A traditional school’s classroom environment is designed with the assumption that students will be learning directly from the teacher, usually a series of lessons delivered to all of the children simultaneously. This presentation style means that the room is filled with chairs and tables or desks, usually oriented towards a central teaching location. However, in a Montessori environment the students are intended not to learn from the teacher per se, but to learn from the environment and from their experiences within that environment. This means that a Montessori classroom is carefully structured to facilitate these meaningful, educational experiences, and is thus referred to in Montessori as “The Prepared Environment.”
"And so we discovered that education is not something which the teacher does, but that it is a natural process which develops spontaneously in the human being. It is not acquired by listening to words, but in virtue of experiences in which the child acts on his environment. The teacher’s task is not to talk, but to prepare and arrange a series of motives for cultural activity in a special environment made for the child." Maria Montessori, The Absorbent Mind, p. 7, Montessori-Pierson Publishing Company
What is the Prepared Environment?
Maria Montessori believed that a child needs a specific, developmentally appropriate environment to facilitate growth and personal fulfillment. Whereas in a traditional system children are made to conform to the classroom, Montessori attempts to conform the classroom to the educational needs of the children both in physical and “human” aspects:
The Physical Environment
The physical environment is what the child experiences through his senses, including the following:
· Educational Materials
· Orderly Layout
· Safe Interactions
· Beautiful Aesthetics
· Reality-based Experiences
· Culturally Relevant Style
The Human Environment
The human environment is made up of all the human beings with whom the child comes into contact throughout the day, including all of the attendant behavior, emotions, actions and interactions that the child experiences.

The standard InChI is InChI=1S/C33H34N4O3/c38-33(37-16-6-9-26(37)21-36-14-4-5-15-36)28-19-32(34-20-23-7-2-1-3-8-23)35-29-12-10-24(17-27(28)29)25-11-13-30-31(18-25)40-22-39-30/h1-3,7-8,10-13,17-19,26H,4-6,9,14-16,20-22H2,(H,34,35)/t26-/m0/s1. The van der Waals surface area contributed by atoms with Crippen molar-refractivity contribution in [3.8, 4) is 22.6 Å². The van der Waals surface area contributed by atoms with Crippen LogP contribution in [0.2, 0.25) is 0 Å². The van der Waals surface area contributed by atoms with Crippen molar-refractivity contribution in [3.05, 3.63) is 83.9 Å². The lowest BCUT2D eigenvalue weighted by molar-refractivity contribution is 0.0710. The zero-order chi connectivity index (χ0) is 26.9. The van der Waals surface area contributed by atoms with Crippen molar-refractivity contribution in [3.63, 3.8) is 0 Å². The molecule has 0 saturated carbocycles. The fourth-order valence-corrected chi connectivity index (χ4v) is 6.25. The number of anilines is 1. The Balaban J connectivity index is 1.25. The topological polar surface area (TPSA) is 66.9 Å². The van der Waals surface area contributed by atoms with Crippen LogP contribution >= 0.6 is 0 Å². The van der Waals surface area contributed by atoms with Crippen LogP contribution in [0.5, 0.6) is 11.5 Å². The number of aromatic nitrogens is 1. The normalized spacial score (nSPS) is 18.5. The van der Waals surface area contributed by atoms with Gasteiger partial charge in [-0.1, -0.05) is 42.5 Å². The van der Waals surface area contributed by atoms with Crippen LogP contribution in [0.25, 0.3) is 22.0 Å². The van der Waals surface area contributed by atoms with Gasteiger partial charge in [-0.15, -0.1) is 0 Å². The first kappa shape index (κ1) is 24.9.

We intentionally model the following behaviors in the Human Environment:
· Movement – graceful, purposeful, coordinated, harmonious movements
· Good relationships – respectful and kind towards one another so that the child knows this is how we interact with one another
· Expressive Emotions – we model healthy emotions with one another, calm and expressive; it is important for children to see us articulate how we feel
· Language – clear, precise, rich and descriptive language –speech should include diverse kinds of dialogue, not just adults giving the child instructions
A child’s first human environment is his home. The child’s home environment is his first model for human relationships. He is experiencing a constant process of adaptation to his family—celebrations, mealtimes, preferred family activities, etc. He accepts all familial interactions as normal, so it is important that we create an appropriate human environment both in the classroom and at home.
Advantages of the Prepared Environment
· Freedom and Limits – The environment allows for freedom of movement, but builds in natural consequences for less desirable behaviors
· Independence – Given the natural freedom and limits built into the environment, children are allowed to develop independence
· Intellect – With freedom and independence comes the opportunity to pursue intellectual interests more flexibly, and learn self-direction with respect to the learning process
· Will – Children with access to this flexible mode of experience and thought tend to develop their natural will and motivation to learn
· Adaptation – In a free environment with other children of varying ages, children learn to coexist in harmony with each other and learn to adapt to their specific time, place and culture
· Self-Construction – The children leverage these benefits cumulatively towards creating their own unique identities and modes of interaction in the world
"The first aim of the prepared environment is, as far as is possible, to render the growing child independent of the adult. That is, it is a place where he can do things for himself – live his own life – without the immediate help of adults." E.M. Standing, Maria Montessori: Her Life and Work, p. 267, Mentor-Omega edition, 1957
The physical and human environments work together to create an appropriate space for the child. The adult’s job is to prepare the environment, an ongoing effort since the child (and his ideal environment) is always evolving. We must link the child to the environment—remove obstacles to the child’s development, observe and enable individual growth.